- Create a new instance of a GestureRecognitionPipeline and add the regression instance to the pipeline
 - Load some LabelledRegressionData from a file
 - Train the MLP algorithm using the training dataset
 - Test the MLP algorithm using the test dataset
 - Save the output of the MLP algorithm to a file
*/


#include "GRT.h"
using namespace GRT;

int main (int argc, const char * argv[])
{
    //Turn on the training log so we can print the training status of the MLP to the screen
    TrainingLog::enableLogging( true );

    //Load the training data
    LabelledRegressionData trainingData;
    LabelledRegressionData testData;

    if( !trainingData.loadDatasetFromFile("MLPRegressionTrainingData.txt") ){
        cout << "ERROR: Failed to load training data!\n";
        return EXIT_FAILURE;
    }

    if( !testData.loadDatasetFromFile("MLPRegressionTestData.txt") ){
        cout << "ERROR: Failed to load test data!\n";
        return EXIT_FAILURE;
    }

    //Make sure the dimensionality of the training and test data matches
    if( trainingData.getNumInputDimensions() != testData.getNumInputDimensions() ){
        cout << "ERROR: The number of input dimensions in the training data (" << trainingData.getNumInputDimensions() << ")";
        cout << " does not match the number of input dimensions in the test data (" << testData.getNumInputDimensions() << ")\n";
        return EXIT_FAILURE;
    }

    if( testData.getNumTargetDimensions() != testData.getNumTargetDimensions() ){
        cout << "ERROR: The number of target dimensions in the training data (" << testData.getNumTargetDimensions() << ")";
        cout << " does not match the number of target dimensions in the test data (" << testData.getNumTargetDimensions() << ")\n";
        return EXIT_FAILURE;
    }

    cout << "Training and Test datasets loaded\n";

    //Print the stats of the datasets
    cout << "Training data stats:\n";
    trainingData.printStats();

    cout << "Test data stats:\n";
    testData.printStats();

    //Create a new gesture recognition pipeline
    GestureRecognitionPipeline pipeline;

    //Setup the MLP, the number of input and output neurons must match the dimensionality of the training/test datasets
    MLP mlp;
    unsigned int numInputNeurons = trainingData.getNumInputDimensions();
    unsigned int numHiddenNeurons = 5;
    unsigned int numOutputNeurons = trainingData.getNumTargetDimensions();

    //Initialize the MLP
    mlp.init(numInputNeurons, numHiddenNeurons, numOutputNeurons);

    //Set the training settings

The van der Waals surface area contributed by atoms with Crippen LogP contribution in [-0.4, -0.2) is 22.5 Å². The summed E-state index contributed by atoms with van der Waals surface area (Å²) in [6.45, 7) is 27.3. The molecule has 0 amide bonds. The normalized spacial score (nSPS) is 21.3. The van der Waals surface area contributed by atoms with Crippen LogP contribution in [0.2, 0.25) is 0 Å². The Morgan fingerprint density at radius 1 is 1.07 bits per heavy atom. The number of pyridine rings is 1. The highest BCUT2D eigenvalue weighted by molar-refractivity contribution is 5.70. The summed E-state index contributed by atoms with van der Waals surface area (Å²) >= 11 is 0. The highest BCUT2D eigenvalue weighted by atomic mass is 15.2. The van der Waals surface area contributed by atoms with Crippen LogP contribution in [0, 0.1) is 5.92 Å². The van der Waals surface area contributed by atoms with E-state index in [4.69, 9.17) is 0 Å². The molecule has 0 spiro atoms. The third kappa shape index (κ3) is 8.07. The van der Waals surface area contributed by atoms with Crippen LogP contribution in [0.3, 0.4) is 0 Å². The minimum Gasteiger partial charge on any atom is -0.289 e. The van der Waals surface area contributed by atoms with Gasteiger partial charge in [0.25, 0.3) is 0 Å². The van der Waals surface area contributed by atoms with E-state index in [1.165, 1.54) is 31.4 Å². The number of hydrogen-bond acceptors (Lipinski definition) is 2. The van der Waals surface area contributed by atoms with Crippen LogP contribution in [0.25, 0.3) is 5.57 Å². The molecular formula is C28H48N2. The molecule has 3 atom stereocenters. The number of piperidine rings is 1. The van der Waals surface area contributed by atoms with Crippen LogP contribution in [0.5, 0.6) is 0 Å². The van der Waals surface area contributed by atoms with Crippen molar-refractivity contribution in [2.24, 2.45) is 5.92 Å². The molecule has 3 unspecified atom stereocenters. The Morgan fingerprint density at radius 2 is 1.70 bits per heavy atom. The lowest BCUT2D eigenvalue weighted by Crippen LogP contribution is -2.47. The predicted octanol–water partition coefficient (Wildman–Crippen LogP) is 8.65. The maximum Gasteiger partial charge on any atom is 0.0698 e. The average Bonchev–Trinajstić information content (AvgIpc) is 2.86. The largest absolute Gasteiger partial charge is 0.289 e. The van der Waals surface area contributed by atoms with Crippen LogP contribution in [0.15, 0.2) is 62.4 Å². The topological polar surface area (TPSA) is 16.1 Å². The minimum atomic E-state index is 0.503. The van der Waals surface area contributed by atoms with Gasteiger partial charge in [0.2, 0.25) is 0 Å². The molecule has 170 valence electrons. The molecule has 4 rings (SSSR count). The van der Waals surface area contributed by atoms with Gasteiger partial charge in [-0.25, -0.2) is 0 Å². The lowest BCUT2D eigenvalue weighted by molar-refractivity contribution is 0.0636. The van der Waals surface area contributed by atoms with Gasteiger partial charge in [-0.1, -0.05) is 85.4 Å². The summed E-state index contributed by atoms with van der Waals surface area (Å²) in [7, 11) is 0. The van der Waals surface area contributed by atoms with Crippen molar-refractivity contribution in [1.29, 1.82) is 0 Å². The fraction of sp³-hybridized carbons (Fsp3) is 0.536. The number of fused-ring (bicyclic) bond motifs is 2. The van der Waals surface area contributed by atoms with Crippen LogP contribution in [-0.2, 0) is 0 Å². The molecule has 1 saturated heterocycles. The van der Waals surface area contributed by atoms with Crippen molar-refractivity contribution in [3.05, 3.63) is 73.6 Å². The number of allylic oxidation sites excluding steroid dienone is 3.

mlp.setMaxNumEpochs( 500 ); //This sets the maximum number of epochs (1 epoch is 1 complete iteration of the training data) that are allowed
    mlp.setMinChange( 1.0e-5 ); //This sets the minimum change allowed in training error between any two epochs
    mlp.setNumRandomTrainingIterations( 20 ); //This sets the number of times the MLP will be trained, each training iteration starts with new random values
    mlp.setUseValidationSet( true ); //This sets aside a small portiion of the training data to be used as a validation set to mitigate overfitting
    mlp.setValidationSetSize( 20 ); //Use 20% of the training data for validation during the training phase
    mlp.setRandomiseTrainingOrder( true ); //Randomize the order of the training data so that the training algorithm does not bias the training

    //The MLP generally works much better if the training and prediction data is first scaled to a common range (i.e. [0.0 1.0])
    mlp.enableScaling( true );

    //Add the MLP to the pipeline
    pipeline.setRegressifier( mlp );

    //Train the MLP model
    cout << "Training MLP model...\n";
    if( !pipeline.train( trainingData ) ){
        cout << "ERROR: Failed to train MLP model!\n";
        return EXIT_FAILURE;
    }

    cout << "Model trained.\n";

    //Test the model
    cout << "Testing MLP model...\n";
    if( !pipeline.test( testData ) ){
        cout << "ERROR: Failed to test MLP model!\n";
        return EXIT_FAILURE;
    }

    cout << "Test complete. Test RMS error: " << pipeline.getTestRMSError() << endl;

    //Run back over the test data again and output the results to a file
    fstream file;
    file.open("MLPResultsData.txt", fstream::out);

    for(UINT i=0; i<testData.getNumSamples(); i++){
        vector< double > inputVector = testData[i].getInputVector();
        vector< double > targetVector = testData[i].getTargetVector();

        //Map the input vector using the trained regression model
        if( !pipeline.predict( inputVector ) ){
            cout << "ERROR: Failed to map test sample " << i << endl;
            return EXIT_FAILURE;
        }

        //Get the mapped regression data
        vector< double > outputVector = pipeline.getRegressionData();

        //Write the mapped value and also the target value to the file
        for(UINT j=0; j<outputVector.size(); j++){
            file << outputVector[j] << "\t";
        }
        for(UINT j=0; j<targetVector.size(); j++){
            file << targetVector[j] << "\t";
        }
        file << endl;
    }

    //Close the file
    file.close();

    return EXIT_SUCCESS;
}

Code & Resources

MLPRegressionExample.cpp MLPRegressionTrainingData.txt MLPRegressionTestData.txt

Documentation

You can find the documentation for this class at MLP documentation.